One way to overcome the inefficiency attendant with such wasted motion is to provide a robot arm having the ability to handle two wafers at the same time. Thus, some equipment manufacturers have provided a robot arm in which the two carrier blades are rotated about a pivot point at the robot wrist by a motor with a belt drive at the end of the arm. In this way, one wafer may be stored on one carrier while the other carrier is used to fetch and place a second wafer. The carriers are then rotated and the previously stored wafer may be placed as desired. Such a mechanism is rather complex and requires a massive arm assembly to support the weight of a carrier drive located at the end of an extendible robot arm. For example, three drives are usually required for a system incorporating such a robot arm: one drive to rotate the arm, one drive to extend the arm, and one drive to rotate the carriers. Thus, any improvement in throughput as is provided by such a multiple carrier robot arm comes at a price of increase cost of manufacture, increased weight and power consumption, and increased complexity and, thus, reduced reliability and serviceability.
Another approach to providing a multiple carrier robot arm is to place two robot arms coaxially about a common pivot point. Each such robot arm operates independently of the other and improved throughput can be obtained through the increased handling capacity of the system, i.e. two arms are better than one. However, it is not simple to provide two robot arms for independent operation about a common axis. Thus, multiple drives and rigid shafts must be provided, again increasing the cost of manufacture and complexity while reducing reliability.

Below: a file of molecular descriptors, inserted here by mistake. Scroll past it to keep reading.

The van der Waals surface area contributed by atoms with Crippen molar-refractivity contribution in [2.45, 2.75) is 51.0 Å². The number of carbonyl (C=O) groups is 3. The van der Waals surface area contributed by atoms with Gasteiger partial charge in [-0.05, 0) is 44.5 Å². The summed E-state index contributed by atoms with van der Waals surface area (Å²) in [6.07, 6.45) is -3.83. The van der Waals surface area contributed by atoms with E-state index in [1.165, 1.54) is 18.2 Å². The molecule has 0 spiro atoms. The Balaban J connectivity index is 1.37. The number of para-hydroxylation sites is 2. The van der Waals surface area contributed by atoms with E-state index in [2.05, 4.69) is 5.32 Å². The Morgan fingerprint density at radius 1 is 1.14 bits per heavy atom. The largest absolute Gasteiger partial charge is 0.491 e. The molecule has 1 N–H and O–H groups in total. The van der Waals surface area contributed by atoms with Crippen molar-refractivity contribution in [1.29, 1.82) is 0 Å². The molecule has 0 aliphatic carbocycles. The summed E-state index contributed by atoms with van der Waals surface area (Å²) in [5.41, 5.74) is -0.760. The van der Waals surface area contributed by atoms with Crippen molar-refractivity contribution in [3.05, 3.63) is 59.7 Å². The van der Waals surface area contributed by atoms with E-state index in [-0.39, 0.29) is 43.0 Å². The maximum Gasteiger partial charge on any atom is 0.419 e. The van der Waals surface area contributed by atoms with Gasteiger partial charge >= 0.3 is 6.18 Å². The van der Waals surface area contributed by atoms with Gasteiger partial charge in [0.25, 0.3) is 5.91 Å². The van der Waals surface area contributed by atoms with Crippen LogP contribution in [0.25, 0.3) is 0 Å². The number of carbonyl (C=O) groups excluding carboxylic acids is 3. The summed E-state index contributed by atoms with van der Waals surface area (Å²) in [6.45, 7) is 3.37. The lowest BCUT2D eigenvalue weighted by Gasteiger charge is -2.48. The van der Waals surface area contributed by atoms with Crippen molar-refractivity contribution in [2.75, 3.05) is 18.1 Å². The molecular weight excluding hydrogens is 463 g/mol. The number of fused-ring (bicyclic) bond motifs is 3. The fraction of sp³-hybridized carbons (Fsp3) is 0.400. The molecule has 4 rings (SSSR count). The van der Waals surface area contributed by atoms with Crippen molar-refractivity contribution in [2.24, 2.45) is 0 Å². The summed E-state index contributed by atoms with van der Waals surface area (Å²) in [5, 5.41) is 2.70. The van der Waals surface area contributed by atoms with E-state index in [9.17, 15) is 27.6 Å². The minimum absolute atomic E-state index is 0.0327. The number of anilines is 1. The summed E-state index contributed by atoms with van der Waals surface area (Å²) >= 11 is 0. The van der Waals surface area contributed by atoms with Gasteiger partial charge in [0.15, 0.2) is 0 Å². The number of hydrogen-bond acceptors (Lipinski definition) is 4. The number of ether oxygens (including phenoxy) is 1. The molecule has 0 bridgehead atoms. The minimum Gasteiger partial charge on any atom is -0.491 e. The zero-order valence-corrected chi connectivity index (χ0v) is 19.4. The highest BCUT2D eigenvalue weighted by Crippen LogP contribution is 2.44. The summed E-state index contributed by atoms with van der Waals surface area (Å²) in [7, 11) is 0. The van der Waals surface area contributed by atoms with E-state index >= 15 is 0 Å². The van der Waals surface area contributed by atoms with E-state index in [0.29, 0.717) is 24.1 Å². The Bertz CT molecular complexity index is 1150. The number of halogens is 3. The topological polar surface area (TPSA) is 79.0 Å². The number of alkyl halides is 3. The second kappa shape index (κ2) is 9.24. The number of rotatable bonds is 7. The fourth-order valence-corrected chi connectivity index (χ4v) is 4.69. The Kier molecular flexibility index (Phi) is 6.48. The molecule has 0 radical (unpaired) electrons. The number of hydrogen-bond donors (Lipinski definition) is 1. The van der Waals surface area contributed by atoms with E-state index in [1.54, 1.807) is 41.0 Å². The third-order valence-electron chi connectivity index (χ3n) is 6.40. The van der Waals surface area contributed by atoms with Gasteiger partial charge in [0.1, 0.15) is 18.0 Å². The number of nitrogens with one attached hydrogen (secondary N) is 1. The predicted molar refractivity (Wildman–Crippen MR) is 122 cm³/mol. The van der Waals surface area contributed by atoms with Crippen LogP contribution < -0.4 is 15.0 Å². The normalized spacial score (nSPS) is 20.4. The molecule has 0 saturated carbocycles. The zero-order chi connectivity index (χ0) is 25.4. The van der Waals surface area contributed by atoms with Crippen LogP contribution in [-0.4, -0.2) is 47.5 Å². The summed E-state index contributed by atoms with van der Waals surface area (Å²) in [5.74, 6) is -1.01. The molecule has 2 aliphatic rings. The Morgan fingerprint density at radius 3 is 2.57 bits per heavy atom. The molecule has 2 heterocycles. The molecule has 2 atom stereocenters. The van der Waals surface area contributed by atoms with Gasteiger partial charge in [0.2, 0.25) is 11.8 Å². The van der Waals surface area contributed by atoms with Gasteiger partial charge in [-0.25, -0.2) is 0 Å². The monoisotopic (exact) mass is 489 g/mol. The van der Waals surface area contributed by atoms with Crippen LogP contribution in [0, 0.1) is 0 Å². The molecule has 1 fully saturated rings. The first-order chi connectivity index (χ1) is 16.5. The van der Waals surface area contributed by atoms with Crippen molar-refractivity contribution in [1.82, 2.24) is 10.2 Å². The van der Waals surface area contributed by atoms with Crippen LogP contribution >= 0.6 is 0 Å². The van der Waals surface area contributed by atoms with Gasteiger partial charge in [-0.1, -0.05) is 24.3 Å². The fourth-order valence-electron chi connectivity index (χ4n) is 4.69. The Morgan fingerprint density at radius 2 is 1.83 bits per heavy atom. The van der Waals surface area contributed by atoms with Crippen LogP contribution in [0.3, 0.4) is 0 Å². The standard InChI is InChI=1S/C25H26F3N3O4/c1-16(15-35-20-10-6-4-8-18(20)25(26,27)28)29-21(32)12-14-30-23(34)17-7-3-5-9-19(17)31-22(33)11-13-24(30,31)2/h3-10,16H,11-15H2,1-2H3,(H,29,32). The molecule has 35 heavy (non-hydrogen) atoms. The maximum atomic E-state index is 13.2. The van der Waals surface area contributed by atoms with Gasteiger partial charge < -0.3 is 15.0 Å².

The various processes which are performed on the various wafers, may involve different time periods with which to perform the process. Therefore, some wafers may remain in a chamber for a short period of time after processing is completed before they are moved into a subsequent process chamber because a wafer is still being processed in the process chamber to which it is to be moved. This causes a backup of wafers which can cause a decrease in throughput of wafers in the system.
In addition to varying process times, another factor which must be considered is the time needed to cool down individual wafers following processing. Typically, along with process chambers, one or more cool down chambers are positioned adjacent to or mounted on the transfer chamber. Wafers are periodically moved into a cool down chamber to enable wafer cooling following processing. In addition, most wafers visit the cool down chamber before they are moved back into the loadlock chamber and removed from the system. As a result, the wafer robot must move wafers into and out of a cool down chamber which adds to the number of movements a robot must make in order to process a number of wafers. Additionally, incorporation of one or more cooldown chambers occupies positions on the transfer chamber where a process chamber could be positioned. Fewer process chambers can result in lower throughput of the system and increases the cost of each wafer processed.
Therefore, there remains a need for a wafer handling module which can increase throughput of wafers while also providing a station in which wafers can be cooled. It would be desirable if the wafer handling module could be used in presently available transfer chambers and systems so that the systems need not be redesigned.